We have discussed the merits and demerits of wet and dry exhausts in the past. After much study, and dialog with commercial and pleasure users, we opted for a wet system on Wind Horse and saw no reason to change with the FPB 64s. Recently we were challenged on this subject, and after answering, challenged again, with the point (amongst others) that Nordhavn has been successful marketing dry exhaust systems. Which brings us an axiom we learned long ago. To wit, successful marketing and good results in the real world of long distance cruising are rarely synonymous. Rather, it is better to execute based on first principles and sound logic.
Since you already know which side we come down on, we thought it would interesting to share the opinions of two former Nordhavn owners, now FPB clients, who have lived with dry exhausts,
Let’s start with the comments of John Henrichs, who, with his wife Sandy, used to own a Nordhavn 64.
Don’t even get me started on this one. We had a dry stack on the Nordhavn. I won’t spend a lot of time on it, but here are the good points and bad points.
1. No raw water pump.
2. A little less back pressure on the exhaust system.
3. Maybe a little more efficient for the engine.
1. Soot. No way to prevent it. Each time you start the engine, there will be soot. Even in electronic engines as the soot is a by product of combustion. Each day we had to run the engine at max power for 10 minutes to clean out the stack. After docking we had to wait for the stack to cool and then put a cover over it as if rain or moisture gets into the stack you will get a lot of soot on your next start up.
2. Keel coolers. In warm water they need to be cleaned about every 2 weeks. If not, engine can over heat. Keel coolers need zincs which in warm water need to be replaced about every 2 to 3 months.
3. Cost. A good dry exhaust system is more expensive to build.
4. Exhaust leaks in the system. Each system will have several flanges with around 8 bolts and a thick gasket. After time the gaskets get brittle with heat and need to be replaced or they will start leaking.
5. Heat. There is a lot of heat in the dry stack and you will need a good supply of air to cool the stack. We had a 2000 cu ft fan to suck the air out of the exhaust and had two 2000 cu ft intake fans.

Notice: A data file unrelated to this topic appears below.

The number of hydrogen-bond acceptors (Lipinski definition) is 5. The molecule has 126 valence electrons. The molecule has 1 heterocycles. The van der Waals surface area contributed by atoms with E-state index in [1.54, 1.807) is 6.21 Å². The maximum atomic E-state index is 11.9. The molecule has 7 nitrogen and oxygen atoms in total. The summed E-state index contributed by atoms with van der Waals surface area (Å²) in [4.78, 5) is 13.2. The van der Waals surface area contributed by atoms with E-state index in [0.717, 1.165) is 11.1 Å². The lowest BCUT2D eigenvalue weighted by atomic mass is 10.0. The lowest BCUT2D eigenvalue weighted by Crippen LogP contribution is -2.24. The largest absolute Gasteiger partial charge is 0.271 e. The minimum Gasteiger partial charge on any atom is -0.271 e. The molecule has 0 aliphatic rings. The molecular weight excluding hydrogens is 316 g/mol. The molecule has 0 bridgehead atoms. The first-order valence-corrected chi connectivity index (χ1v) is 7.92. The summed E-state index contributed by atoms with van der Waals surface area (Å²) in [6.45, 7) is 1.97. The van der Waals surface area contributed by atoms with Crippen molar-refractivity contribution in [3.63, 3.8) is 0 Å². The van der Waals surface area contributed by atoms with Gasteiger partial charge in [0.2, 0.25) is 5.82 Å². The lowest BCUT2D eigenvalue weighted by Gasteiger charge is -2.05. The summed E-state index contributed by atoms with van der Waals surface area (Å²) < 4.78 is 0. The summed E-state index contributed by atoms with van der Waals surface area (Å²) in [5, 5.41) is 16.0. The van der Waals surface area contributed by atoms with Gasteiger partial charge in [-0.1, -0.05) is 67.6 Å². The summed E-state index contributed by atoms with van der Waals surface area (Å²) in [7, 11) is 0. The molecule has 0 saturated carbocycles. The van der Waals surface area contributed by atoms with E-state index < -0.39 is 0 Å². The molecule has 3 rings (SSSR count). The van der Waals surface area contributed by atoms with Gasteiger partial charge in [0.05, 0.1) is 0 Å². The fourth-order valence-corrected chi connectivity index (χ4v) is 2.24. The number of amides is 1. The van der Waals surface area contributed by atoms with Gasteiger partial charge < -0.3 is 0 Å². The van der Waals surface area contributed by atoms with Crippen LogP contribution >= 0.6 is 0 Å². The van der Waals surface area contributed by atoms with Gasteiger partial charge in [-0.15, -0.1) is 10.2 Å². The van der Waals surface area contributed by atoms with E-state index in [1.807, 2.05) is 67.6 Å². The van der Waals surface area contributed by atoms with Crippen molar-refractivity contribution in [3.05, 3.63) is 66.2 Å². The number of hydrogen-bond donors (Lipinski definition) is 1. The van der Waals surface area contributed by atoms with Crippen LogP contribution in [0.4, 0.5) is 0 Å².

I could go on longer, but I wouldn’t ever do it again. Many of my Nordhavn buddies feel the same.
I forgot to mention that Bruce Kessler went around the world in a Delta 70 with a wet exhaust and never had an impeller failure.
Don Stabbert has been across the Pacific and Atlantic on his Northern Marine Starr and hasn’t had a impeller problem.
I have over 25,000 miles on wet exhaust boats and haven’t ever had a impeller or raw water pump failure.
In the diesel class I just attended, the instructor spent time on the subject and explained the dry start (no water on the blades) is what causes impeller failures and once running the impeller runs on a thin film of water for lubrication. He also said failures once running are rare.
Next, lets hear from Pete Rossin who prior to converting to an FPB 64 cruised with his wife Debbie on a Nordhavn 50.
I did have dry on my Nordhavn. Here were the issues – some of which were bad design, material selection, etc. Some are the nature of the beast.
First, my muffler was carbon steel and rusted out in 5 years. Due to the design of the boat, I had to remove the entire mast/stack assembly to get it out – a big deal. Switched to a Hapco stainless muffler and no rust issues after that, but as the muffler was wrapped in insulation, the only way I caught the fact that it was rotten was a slight rattling sound I was hearing in the stack chamber. Had it gone much further, there could have been a fire. The need to remove the stack to change it was s design issue – a mistake you wouldn’t make.
Issue 2 was that it was dirty on start up and the exhaust would occasionally belch black clinkers that would make a big mess. You need to be dead certain that rain and spray can’t get into the exhaust when the boat sits idle – it compounds the problem. The exhaust also has to exit high enough over the boat that it blows cleanly away – this may result in a boat with a higher clearance then you would like.
The lower exhaust sections were double walled with an annulus that was connected to two air injection fans for cooling. They chose cheapy Dayton fans which constantly failed – again, a mistake you wouldn’t make.
The related issue was keel cooling – I don’t like it. Keeping the keel cooler clean was a major hassle and there was an instance where one owner hit a reef, destroyed his keel cooler and wrecked his engine. Having a keel cooler out there is a big vulnerability, especially with your bullet proof hulls this is the achille’s heel.
You already know the primary argument for dry – no salt water, but if you need salt water for your shaft log, watemaker and genset and have a bullet proof system like the 83 and 64 – what’s the big deal? Particulalry in the case of the shaft log, going dry would mean a separate pump to provide the cooling water for the shaft seal – just another thing to go wrong.
You pick your poison, but I believe wet is a better choice.
We rest our case (if you have real world experience to bring to the discussion we’d like to hear from you).
Post script: use the SetSail search function to dig up more on wet and dry exhausts.